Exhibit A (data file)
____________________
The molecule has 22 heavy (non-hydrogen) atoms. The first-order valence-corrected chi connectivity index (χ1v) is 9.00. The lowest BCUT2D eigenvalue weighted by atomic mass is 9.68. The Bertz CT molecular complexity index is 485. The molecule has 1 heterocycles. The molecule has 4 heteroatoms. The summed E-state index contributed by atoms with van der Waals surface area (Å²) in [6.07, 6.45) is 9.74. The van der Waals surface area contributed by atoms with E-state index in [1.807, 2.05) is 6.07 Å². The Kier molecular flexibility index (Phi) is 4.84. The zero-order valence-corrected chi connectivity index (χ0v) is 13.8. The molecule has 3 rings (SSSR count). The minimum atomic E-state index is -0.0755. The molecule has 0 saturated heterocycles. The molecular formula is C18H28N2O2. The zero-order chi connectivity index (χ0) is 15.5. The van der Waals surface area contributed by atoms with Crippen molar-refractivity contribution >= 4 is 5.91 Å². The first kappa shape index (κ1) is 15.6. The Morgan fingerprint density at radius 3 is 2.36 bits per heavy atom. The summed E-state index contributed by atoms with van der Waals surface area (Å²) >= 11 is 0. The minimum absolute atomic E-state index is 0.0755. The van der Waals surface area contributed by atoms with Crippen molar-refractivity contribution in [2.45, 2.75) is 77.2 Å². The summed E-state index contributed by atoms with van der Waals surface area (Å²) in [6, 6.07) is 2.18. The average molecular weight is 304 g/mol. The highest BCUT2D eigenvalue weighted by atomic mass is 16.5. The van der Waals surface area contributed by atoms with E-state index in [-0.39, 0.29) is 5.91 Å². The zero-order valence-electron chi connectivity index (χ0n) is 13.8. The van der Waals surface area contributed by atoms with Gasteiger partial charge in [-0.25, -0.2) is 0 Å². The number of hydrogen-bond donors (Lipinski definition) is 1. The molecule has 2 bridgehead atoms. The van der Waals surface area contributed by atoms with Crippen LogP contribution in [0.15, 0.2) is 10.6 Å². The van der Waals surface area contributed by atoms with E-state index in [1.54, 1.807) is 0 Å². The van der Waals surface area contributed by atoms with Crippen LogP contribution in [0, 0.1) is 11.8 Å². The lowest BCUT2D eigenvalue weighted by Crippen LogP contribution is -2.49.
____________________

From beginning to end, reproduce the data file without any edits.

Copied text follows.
The molecule has 22 heavy (non-hydrogen) atoms. The first-order valence-corrected chi connectivity index (χ1v) is 9.00. The lowest BCUT2D eigenvalue weighted by atomic mass is 9.68. The Bertz CT molecular complexity index is 485. The molecule has 1 heterocycles. The molecule has 4 heteroatoms. The summed E-state index contributed by atoms with van der Waals surface area (Å²) in [6.07, 6.45) is 9.74. The van der Waals surface area contributed by atoms with E-state index in [1.807, 2.05) is 6.07 Å². The Kier molecular flexibility index (Phi) is 4.84. The zero-order valence-corrected chi connectivity index (χ0v) is 13.8. The molecule has 3 rings (SSSR count). The minimum atomic E-state index is -0.0755. The molecule has 0 saturated heterocycles. The molecular formula is C18H28N2O2. The zero-order chi connectivity index (χ0) is 15.5. The van der Waals surface area contributed by atoms with Crippen molar-refractivity contribution >= 4 is 5.91 Å². The first kappa shape index (κ1) is 15.6. The Morgan fingerprint density at radius 3 is 2.36 bits per heavy atom. The summed E-state index contributed by atoms with van der Waals surface area (Å²) >= 11 is 0. The minimum absolute atomic E-state index is 0.0755. The van der Waals surface area contributed by atoms with Crippen molar-refractivity contribution in [2.45, 2.75) is 77.2 Å². The summed E-state index contributed by atoms with van der Waals surface area (Å²) in [6, 6.07) is 2.18. The average molecular weight is 304 g/mol. The highest BCUT2D eigenvalue weighted by atomic mass is 16.5. The van der Waals surface area contributed by atoms with E-state index in [-0.39, 0.29) is 5.91 Å². The zero-order valence-electron chi connectivity index (χ0n) is 13.8. The van der Waals surface area contributed by atoms with Gasteiger partial charge in [-0.25, -0.2) is 0 Å². The number of hydrogen-bond donors (Lipinski definition) is 1. The molecule has 2 bridgehead atoms. The van der Waals surface area contributed by atoms with Crippen LogP contribution in [0.15, 0.2) is 10.6 Å². The van der Waals surface area contributed by atoms with E-state index in [1.54, 1.807) is 0 Å². The van der Waals surface area contributed by atoms with Crippen LogP contribution in [0, 0.1) is 11.8 Å². The lowest BCUT2D eigenvalue weighted by Crippen LogP contribution is -2.49.